So while Sam Clemens enjoyed unmerited grace in the warmth of French hospitality and the balm of French wine, Mark Twain found the love of his literary life.  Jehanne D'Arc was so much more than he was ready for. The French still venerated her. An expose' was out of the question. It would be an insult to his hosts. But that was never an issue, because Twain eventually fell in love with the Maid of Orleans, and like a new found lover, was so smitten he lost all objectivity. Jehanne was so compelling, so wonderful and innocent, all that was good in femalekind.

Mark Twain found and embraced in Joan that which he would not receive from the Christ of the Bible; someone sent by God, true and pure, literally, heroically sacrificing themselves for their fellow man. Both were betrayed, put to death by the religious establishment. 

It seems as though Sam Clemens chose to make a backhanded peace with God in the creation of Recollections of Joan Of Arc. In order to do that however, Jehanne was passed over to fashion a Joan who ended up the savior of his choosing, a shameless whitewash that had little scholarly merit. I have written a ton on the subject if you are interested... but finish this first! My series on Joan of Arc can be found at the LINK  below...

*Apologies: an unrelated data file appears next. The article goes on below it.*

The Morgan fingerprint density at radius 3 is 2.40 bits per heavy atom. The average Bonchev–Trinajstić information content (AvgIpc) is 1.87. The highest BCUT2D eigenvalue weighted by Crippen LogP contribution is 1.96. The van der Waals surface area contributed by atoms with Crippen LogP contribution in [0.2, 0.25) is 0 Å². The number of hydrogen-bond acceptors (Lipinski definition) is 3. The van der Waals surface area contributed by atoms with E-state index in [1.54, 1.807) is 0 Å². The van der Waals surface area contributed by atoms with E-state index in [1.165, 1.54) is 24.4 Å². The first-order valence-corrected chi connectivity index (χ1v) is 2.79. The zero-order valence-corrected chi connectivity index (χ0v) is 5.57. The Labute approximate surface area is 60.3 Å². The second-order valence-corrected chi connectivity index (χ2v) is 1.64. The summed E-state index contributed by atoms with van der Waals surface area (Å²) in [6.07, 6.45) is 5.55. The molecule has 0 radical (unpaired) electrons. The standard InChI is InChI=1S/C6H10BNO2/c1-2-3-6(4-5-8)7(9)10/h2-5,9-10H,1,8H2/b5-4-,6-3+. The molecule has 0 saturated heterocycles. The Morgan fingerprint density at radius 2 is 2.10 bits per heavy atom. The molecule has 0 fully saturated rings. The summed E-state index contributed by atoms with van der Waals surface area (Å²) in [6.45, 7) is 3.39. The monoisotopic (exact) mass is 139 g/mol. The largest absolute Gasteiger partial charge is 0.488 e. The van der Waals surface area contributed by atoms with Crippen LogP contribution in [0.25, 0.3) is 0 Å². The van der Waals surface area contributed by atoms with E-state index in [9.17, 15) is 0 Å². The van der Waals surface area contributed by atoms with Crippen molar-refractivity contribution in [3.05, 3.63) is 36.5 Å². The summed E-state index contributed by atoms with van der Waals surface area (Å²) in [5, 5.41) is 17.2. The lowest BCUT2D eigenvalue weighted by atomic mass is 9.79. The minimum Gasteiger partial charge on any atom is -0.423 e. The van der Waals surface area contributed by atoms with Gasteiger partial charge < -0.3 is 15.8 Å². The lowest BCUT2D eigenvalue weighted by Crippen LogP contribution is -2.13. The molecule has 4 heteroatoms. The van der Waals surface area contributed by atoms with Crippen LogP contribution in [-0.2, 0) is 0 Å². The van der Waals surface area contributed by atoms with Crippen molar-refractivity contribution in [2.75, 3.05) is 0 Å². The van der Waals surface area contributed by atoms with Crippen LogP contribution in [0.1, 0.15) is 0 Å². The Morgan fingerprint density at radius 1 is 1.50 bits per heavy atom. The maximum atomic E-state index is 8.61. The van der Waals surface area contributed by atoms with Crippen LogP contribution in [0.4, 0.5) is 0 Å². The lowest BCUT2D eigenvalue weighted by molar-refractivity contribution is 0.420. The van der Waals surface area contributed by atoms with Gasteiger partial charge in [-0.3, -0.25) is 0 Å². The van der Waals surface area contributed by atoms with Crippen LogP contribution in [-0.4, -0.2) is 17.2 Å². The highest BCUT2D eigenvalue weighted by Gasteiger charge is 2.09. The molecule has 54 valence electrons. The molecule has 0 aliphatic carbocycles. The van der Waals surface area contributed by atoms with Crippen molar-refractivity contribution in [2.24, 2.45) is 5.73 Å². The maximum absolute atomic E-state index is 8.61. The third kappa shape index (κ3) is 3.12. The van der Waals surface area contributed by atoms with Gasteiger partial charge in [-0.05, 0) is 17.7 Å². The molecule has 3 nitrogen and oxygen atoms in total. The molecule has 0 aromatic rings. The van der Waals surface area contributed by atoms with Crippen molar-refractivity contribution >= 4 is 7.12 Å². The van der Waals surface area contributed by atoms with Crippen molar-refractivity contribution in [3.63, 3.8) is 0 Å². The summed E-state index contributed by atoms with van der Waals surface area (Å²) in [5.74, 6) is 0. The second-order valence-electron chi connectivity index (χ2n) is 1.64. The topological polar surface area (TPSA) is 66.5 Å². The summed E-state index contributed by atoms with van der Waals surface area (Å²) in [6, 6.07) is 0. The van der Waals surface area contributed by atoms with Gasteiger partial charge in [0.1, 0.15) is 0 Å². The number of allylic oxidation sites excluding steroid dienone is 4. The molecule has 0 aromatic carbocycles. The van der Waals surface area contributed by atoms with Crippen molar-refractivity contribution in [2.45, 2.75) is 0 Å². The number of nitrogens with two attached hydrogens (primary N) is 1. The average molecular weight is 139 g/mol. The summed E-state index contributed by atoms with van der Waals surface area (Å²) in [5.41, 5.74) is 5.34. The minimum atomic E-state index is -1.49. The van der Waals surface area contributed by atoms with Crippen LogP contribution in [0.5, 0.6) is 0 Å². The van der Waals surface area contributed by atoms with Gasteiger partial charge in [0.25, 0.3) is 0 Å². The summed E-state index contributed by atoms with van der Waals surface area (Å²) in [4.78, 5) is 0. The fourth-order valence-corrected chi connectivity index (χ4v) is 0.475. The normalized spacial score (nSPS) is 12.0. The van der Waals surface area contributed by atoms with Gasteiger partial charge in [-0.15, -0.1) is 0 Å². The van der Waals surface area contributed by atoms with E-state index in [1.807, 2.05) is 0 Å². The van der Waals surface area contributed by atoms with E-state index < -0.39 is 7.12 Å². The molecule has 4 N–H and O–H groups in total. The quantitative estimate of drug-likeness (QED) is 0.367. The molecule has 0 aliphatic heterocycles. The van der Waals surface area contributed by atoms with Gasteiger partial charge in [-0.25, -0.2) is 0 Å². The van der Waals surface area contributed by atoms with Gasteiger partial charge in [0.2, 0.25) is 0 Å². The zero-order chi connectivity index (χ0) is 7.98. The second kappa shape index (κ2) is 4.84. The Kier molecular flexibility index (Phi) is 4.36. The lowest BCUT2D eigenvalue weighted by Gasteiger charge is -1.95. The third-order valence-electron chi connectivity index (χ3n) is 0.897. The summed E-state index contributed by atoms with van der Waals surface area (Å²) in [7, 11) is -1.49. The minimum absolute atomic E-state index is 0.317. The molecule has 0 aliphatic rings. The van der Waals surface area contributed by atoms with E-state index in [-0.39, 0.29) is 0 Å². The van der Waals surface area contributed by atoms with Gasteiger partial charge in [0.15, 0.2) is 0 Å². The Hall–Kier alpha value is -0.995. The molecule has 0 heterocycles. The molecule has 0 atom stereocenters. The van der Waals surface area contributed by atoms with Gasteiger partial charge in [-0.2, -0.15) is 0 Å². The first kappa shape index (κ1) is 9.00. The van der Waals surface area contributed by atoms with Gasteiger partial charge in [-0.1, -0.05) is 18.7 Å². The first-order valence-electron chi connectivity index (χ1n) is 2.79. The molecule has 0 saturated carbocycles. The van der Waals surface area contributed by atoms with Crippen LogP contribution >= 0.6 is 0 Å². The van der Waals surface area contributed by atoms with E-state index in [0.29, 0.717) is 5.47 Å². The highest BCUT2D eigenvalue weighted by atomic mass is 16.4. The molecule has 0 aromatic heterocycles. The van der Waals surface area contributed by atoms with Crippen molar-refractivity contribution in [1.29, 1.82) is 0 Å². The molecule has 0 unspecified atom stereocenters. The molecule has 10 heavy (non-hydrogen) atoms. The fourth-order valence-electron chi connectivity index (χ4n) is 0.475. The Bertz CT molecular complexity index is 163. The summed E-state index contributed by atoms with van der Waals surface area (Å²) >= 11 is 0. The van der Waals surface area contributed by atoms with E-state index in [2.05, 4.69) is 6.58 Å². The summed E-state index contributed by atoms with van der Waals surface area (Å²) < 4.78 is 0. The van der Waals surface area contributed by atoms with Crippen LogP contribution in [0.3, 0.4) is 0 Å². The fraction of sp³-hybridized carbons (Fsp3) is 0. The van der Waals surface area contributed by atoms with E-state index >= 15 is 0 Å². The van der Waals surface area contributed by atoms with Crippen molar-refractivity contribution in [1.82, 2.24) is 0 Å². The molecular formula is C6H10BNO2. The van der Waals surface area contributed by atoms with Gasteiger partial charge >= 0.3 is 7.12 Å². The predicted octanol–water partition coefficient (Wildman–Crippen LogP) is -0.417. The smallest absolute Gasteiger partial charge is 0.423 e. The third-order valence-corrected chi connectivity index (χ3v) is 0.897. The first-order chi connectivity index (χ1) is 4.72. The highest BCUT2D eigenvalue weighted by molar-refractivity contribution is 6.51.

http://russellcushman.blogspot.com/p/joan-of-arc-part-i.html

 Still limping from the Franco-Prussian War, Jehanne D'Arc 
was an indispensable bright spot in French lore. And
 an irresistible subject for a lifelong cynic.

Like Adah Menken, Sam loved to keep his readers off-balance, and would take special joy in shocking everyone by worshiping Joan in ink. And this was for him the path of least resistance. It fit the bill on a personal level, as he could create a story that would please his precious daughters, even salute and inspire them. Simultaneously, he would ingratiate himself deeper into French society. Still, it was a such a departure from his usually smug and cynical persona. But Sam needed to pay bills, and Mark Twain needed enthusiastic support, and knew by now that you could get a whole lot more with sugar than vinegar.  

Recollections of Joan of Arc was published and then forgotten in 1896, and its failure would have sunk most authors. Sam considered it his finest achievement. But his critics were stunned, Joan of Arc had taken the starch out of the lion of American literature.

Meanwhile, the Clemens family seemed to thrive, and grew intellectually by leaps and bounds while touring Europe. During these exciting times, the Clemens's took in all the wonderful, superfluous entertainment and social opportunities, and traveled extensively, while the daughters were put in boarding schools. No opportunity was missed to broaden the European experience or the Twain legacy.